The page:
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NEW THEATRE, ST. GILES's.
each; and is. 6d. for a lady and one unmarried daughter.
After the concerts, the refreshment-rooms will be opened with full hot suppers, consisting of beef à-lamode, and other delicacies, best ground oysters, pepper, vinegar, and other embellishments. The Manager, finding the article of noyau too expensive for the subscription, has substituted some of Meux's entire, which, he hopes, the Lady-Patronesses will find equally palatable. They will also prove their patriotism in acquiescing in this change, as tending to encourage the home manufacture.
The eleventh night will be a Bal Paré.
The last night a grand masquerade; when it is expected the whole of the company will appear in disguise, except husbands, none of whom will be ad$ mitted incog. as it might disturb the harmony of the place, and the turtle feast that will form a principal part of the entertainment. In order to make the entertainments as interesting and various as possible, some of the most popular and eminent professors from "The Fives" are engaged, at a great expense, for five nights, to exhibit all the art and mystery of sparring, a science in which the matrimonial world of St. Giles's are allowed to have a superior taste. Madame Catalani being engaged at the Covent Garden Theatre, a curious display of slight-of-hand by that celebrated professor Bill Soames, and his interesting pupils, will be introduced at the end of the third act.
The arrangements will be under the superintendance of Mr. Patrick M'Gullen, who resides on the spot, and gave so much satisfaction to the Lady-Patronesses last year, at the Cock and Hen Clubs.
Tickets to be had of the Lady-Patronesses ONLY; of whom a list will be published in the next advertisement.
EPIGRAM AND IMPRomptu.
N. B.-Little boys will be in waiting to take care of the subscribers' pattens, and to call the hackney coaches for the Lady-Patronesses.
NOTE. It being suggested in some of the papers, that Mr. Sheridan and Mr. Harris, the proprietors of Drury Lane and Covent Garden, have a third and dormant patent, implying, ex vi termini, a sleeping concern; the proprietors of the new St. Giles's propose to purchase the dormant right. It will be a great convenience to the audience, on wet nights, loss of pattens, or want of hackney coaches, as every accommodation will be prepared on the premises for those who remain the whole night, without any extra charge for laudanum, or other soporiferous draughts, for which they have been charged so extravagantly by Messrs. Taylor and Nasolini, at their snoring shop, commonly called-the Italian Opera House, in the Haymarket.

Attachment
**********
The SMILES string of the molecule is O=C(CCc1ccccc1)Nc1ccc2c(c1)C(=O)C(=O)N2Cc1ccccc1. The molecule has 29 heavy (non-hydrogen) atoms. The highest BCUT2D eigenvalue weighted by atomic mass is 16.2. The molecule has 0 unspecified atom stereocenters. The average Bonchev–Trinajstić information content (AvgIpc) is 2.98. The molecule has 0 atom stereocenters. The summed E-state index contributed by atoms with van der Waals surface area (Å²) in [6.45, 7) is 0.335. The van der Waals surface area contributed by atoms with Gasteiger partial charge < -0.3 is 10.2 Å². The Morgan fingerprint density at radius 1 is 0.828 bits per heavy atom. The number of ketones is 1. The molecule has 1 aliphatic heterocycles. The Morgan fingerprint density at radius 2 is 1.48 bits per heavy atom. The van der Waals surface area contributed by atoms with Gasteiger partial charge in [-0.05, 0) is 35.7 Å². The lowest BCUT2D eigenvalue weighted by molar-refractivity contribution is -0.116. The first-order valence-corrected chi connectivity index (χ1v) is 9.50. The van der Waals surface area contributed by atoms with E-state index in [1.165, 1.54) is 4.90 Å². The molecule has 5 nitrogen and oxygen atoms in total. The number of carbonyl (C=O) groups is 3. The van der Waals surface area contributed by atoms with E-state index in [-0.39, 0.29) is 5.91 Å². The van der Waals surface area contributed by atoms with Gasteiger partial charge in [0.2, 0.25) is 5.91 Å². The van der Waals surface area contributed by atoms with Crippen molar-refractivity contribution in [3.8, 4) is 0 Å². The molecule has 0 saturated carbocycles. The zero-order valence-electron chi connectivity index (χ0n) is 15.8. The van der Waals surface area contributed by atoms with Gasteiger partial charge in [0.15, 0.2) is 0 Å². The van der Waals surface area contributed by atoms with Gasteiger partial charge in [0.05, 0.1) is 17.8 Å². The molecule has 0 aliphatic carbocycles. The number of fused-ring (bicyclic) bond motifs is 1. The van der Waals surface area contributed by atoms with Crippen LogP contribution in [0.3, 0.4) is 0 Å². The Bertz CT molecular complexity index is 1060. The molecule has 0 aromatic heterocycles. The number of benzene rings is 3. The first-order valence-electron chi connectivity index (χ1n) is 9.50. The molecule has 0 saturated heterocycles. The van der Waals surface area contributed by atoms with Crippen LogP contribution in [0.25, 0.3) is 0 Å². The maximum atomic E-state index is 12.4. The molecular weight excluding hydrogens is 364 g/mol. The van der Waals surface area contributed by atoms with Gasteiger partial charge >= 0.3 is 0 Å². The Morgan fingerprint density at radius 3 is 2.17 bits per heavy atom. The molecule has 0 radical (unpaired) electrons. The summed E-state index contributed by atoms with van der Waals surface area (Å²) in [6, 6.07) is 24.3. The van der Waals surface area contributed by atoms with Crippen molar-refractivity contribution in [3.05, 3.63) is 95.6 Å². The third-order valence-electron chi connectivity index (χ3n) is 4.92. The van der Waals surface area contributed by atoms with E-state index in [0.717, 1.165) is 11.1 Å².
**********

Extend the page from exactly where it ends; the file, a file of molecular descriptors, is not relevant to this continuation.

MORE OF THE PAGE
[From the Morning Chronicle, August 7.]
No wonder that Oxford and Cambridge profound
HERTFORD COLLEGE AND NEW INN HALL,
[From the same, Aug. 10.]
You have heard of acephalous verses
FRAGMENT OF A DIARY.
But wonder succeeds yet to wonder;
FRAGMENT OF A DIARY,
DROPT FROM THE COMMON-PLACE BOOK OF A DEMI
[From the Morning Herald ]
Cheltenham, Aug. 7. MEM. EM.-Arrived at Cheltenham at midnight-had four horses at Northleach, to make a splash on my entré-slept at the Hotel-passed the night in a state of perturbation: visited mentally at 3 A. M. by the ghosts of nine tailors, who had the d-d impudence to lay their ruin at my door.-Horribly terrified: thought of exorcisms-showed them a short measure; when they looked ghastly at each other, sighed, and sunk incontinently into purgatory.